LeBlanc et al. (2012) on expanding the consumer base for behavior analytic services

Website on Goldiamond’s Constructional Approach:

Goldiamond’s article Toward a Constructional Approach to Social Problems (you can download the PDF by first going to this page):

Article on “values” in behavior analysis using the ACT framework:

Click to access bhan-32-01-85.pdf

Article on ACT and behavioral activation related to depression and avoidance:

Click to access bhan-29-02-161.pdf

Part 12 in Trauma-Informed Behavior Analysis: What’s behavioral about treating reactive attachment disorder?


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(Part 12 of a series of posts about Trauma-informed behavior analysis by Dr. Teresa Camille Kolu, Ph.D., BCBA-D)

If you’re a behavior analyst, perhaps you read that title as “Is it behavioral to treat reactive attachment?” or “is it appropriate to use behavior analysis with a person who has been diagnosed with reactive attachment?” Perhaps you are really wondering, “is there anything I can do as a behavior analyst to help someone who has been affected by reactive attachment disorder?”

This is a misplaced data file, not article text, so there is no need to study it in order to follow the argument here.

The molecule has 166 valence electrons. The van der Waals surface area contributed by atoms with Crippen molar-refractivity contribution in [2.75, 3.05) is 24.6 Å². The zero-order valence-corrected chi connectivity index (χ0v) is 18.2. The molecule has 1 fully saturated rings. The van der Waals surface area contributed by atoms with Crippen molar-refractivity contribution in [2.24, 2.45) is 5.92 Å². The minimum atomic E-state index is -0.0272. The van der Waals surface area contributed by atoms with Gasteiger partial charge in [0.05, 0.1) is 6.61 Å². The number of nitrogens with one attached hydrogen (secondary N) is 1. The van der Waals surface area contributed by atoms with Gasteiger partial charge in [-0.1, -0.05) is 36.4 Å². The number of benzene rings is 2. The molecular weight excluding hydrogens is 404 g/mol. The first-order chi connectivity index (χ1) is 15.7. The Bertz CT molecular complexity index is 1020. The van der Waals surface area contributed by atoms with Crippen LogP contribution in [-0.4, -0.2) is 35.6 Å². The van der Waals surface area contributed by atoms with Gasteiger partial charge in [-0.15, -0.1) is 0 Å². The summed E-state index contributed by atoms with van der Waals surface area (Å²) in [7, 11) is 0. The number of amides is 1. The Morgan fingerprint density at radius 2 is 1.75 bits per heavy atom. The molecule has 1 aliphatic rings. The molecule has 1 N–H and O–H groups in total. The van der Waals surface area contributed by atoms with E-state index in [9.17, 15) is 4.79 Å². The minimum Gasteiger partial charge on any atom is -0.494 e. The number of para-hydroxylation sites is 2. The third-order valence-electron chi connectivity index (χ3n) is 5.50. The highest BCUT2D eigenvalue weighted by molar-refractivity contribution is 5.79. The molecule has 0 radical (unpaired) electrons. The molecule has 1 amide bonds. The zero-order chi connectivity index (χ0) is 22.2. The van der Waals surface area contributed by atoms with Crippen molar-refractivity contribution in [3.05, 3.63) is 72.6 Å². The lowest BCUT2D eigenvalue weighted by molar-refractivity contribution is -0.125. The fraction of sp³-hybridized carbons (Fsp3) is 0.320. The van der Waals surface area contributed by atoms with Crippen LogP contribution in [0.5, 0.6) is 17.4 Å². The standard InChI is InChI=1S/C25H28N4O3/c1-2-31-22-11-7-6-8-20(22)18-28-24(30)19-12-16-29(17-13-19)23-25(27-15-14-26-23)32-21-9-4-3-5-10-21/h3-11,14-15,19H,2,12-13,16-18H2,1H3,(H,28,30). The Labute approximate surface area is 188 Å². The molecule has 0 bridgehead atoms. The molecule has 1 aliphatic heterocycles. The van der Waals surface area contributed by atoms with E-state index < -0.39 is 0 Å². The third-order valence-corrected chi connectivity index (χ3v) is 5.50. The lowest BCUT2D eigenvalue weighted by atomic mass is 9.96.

These are all good questions. First, to pose the problem another way, and to see the depth of the controversy, let’s go over some other observations I’ve heard, from mental health therapists to educators to families to BCBA’s: “Behavior analysts shouldn’t mess with reactive attachment.” “Kids with reactive attachment disorder don’t respond to behavior analysis.” “Families (or educators) whose children (or students) are suffering after reactive attachment related diagnoses can be harmed by or mistreated if people use reactive attachment.” “Reactive attachment is not a behavioral term and shouldn’t be treated with ABA.”